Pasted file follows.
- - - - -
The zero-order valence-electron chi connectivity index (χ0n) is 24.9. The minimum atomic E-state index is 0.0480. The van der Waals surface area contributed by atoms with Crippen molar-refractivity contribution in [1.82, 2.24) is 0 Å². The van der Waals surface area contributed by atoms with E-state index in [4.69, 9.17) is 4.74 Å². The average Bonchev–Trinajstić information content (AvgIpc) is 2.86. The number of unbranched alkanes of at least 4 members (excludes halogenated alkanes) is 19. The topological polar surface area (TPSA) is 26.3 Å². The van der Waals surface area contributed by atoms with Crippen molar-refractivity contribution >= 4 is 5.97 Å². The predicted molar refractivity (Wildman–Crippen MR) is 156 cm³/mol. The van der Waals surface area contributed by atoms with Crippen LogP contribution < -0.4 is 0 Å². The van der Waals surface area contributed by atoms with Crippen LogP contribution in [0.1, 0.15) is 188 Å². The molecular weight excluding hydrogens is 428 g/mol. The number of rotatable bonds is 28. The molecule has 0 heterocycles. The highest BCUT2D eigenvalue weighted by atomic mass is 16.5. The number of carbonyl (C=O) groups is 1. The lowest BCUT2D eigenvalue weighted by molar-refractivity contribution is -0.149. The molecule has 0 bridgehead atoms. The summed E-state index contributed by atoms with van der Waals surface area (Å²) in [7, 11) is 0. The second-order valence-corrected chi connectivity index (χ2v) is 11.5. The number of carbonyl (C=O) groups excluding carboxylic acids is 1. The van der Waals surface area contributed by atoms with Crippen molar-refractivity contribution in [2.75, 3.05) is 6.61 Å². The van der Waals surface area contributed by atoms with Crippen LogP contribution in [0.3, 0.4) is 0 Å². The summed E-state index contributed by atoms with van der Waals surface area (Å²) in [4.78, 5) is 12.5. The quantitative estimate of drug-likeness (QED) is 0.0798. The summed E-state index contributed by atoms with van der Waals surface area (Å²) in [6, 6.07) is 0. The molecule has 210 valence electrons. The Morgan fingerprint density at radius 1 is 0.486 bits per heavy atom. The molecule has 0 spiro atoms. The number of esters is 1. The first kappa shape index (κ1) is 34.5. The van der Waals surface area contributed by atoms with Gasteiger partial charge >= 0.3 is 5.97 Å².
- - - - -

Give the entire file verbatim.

The zero-order valence-electron chi connectivity index (χ0n) is 24.9. The minimum atomic E-state index is 0.0480. The van der Waals surface area contributed by atoms with Crippen molar-refractivity contribution in [1.82, 2.24) is 0 Å². The van der Waals surface area contributed by atoms with E-state index in [4.69, 9.17) is 4.74 Å². The average Bonchev–Trinajstić information content (AvgIpc) is 2.86. The number of unbranched alkanes of at least 4 members (excludes halogenated alkanes) is 19. The topological polar surface area (TPSA) is 26.3 Å². The van der Waals surface area contributed by atoms with Crippen molar-refractivity contribution >= 4 is 5.97 Å². The predicted molar refractivity (Wildman–Crippen MR) is 156 cm³/mol. The van der Waals surface area contributed by atoms with Crippen LogP contribution < -0.4 is 0 Å². The van der Waals surface area contributed by atoms with Crippen LogP contribution in [0.1, 0.15) is 188 Å². The molecular weight excluding hydrogens is 428 g/mol. The number of rotatable bonds is 28. The molecule has 0 heterocycles. The highest BCUT2D eigenvalue weighted by atomic mass is 16.5. The number of carbonyl (C=O) groups is 1. The lowest BCUT2D eigenvalue weighted by molar-refractivity contribution is -0.149. The molecule has 0 bridgehead atoms. The summed E-state index contributed by atoms with van der Waals surface area (Å²) in [7, 11) is 0. The second-order valence-corrected chi connectivity index (χ2v) is 11.5. The number of carbonyl (C=O) groups excluding carboxylic acids is 1. The van der Waals surface area contributed by atoms with Crippen molar-refractivity contribution in [2.75, 3.05) is 6.61 Å². The van der Waals surface area contributed by atoms with Crippen LogP contribution in [0.3, 0.4) is 0 Å². The summed E-state index contributed by atoms with van der Waals surface area (Å²) in [4.78, 5) is 12.5. The quantitative estimate of drug-likeness (QED) is 0.0798. The summed E-state index contributed by atoms with van der Waals surface area (Å²) in [6, 6.07) is 0. The molecule has 210 valence electrons. The Morgan fingerprint density at radius 1 is 0.486 bits per heavy atom. The molecule has 0 spiro atoms. The number of esters is 1. The first kappa shape index (κ1) is 34.5. The van der Waals surface area contributed by atoms with Gasteiger partial charge >= 0.3 is 5.97 Å².